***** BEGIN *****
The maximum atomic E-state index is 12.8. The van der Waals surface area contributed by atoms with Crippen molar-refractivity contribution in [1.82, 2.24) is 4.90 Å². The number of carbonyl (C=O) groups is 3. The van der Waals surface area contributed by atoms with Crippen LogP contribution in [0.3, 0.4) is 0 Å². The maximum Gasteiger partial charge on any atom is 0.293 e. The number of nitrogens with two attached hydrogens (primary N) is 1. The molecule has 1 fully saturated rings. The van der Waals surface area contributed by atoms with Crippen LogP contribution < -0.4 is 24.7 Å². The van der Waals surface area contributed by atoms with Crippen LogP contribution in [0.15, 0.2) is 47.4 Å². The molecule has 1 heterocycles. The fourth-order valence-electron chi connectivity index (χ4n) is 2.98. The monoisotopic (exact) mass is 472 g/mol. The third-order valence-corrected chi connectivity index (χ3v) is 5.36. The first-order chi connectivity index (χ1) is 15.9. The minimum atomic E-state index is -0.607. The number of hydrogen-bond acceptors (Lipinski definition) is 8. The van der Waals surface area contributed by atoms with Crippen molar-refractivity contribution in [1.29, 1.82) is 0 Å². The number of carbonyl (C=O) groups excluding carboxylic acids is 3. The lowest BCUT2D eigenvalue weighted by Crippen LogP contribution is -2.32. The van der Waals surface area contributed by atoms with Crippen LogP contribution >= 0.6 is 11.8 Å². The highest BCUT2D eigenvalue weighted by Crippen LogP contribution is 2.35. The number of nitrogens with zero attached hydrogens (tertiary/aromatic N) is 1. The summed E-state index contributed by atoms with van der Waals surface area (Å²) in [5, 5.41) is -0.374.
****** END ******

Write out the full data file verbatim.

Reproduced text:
The maximum atomic E-state index is 12.8. The van der Waals surface area contributed by atoms with Crippen molar-refractivity contribution in [1.82, 2.24) is 4.90 Å². The number of carbonyl (C=O) groups is 3. The van der Waals surface area contributed by atoms with Crippen LogP contribution in [0.3, 0.4) is 0 Å². The maximum Gasteiger partial charge on any atom is 0.293 e. The number of nitrogens with two attached hydrogens (primary N) is 1. The molecule has 1 fully saturated rings. The van der Waals surface area contributed by atoms with Crippen LogP contribution < -0.4 is 24.7 Å². The van der Waals surface area contributed by atoms with Crippen LogP contribution in [0.15, 0.2) is 47.4 Å². The molecule has 1 heterocycles. The fourth-order valence-electron chi connectivity index (χ4n) is 2.98. The monoisotopic (exact) mass is 472 g/mol. The third-order valence-corrected chi connectivity index (χ3v) is 5.36. The first-order chi connectivity index (χ1) is 15.9. The minimum atomic E-state index is -0.607. The number of hydrogen-bond acceptors (Lipinski definition) is 8. The van der Waals surface area contributed by atoms with Crippen molar-refractivity contribution in [1.29, 1.82) is 0 Å². The number of carbonyl (C=O) groups excluding carboxylic acids is 3. The lowest BCUT2D eigenvalue weighted by Crippen LogP contribution is -2.32. The van der Waals surface area contributed by atoms with Crippen LogP contribution >= 0.6 is 11.8 Å². The highest BCUT2D eigenvalue weighted by Crippen LogP contribution is 2.35. The number of nitrogens with zero attached hydrogens (tertiary/aromatic N) is 1. The summed E-state index contributed by atoms with van der Waals surface area (Å²) in [5, 5.41) is -0.374.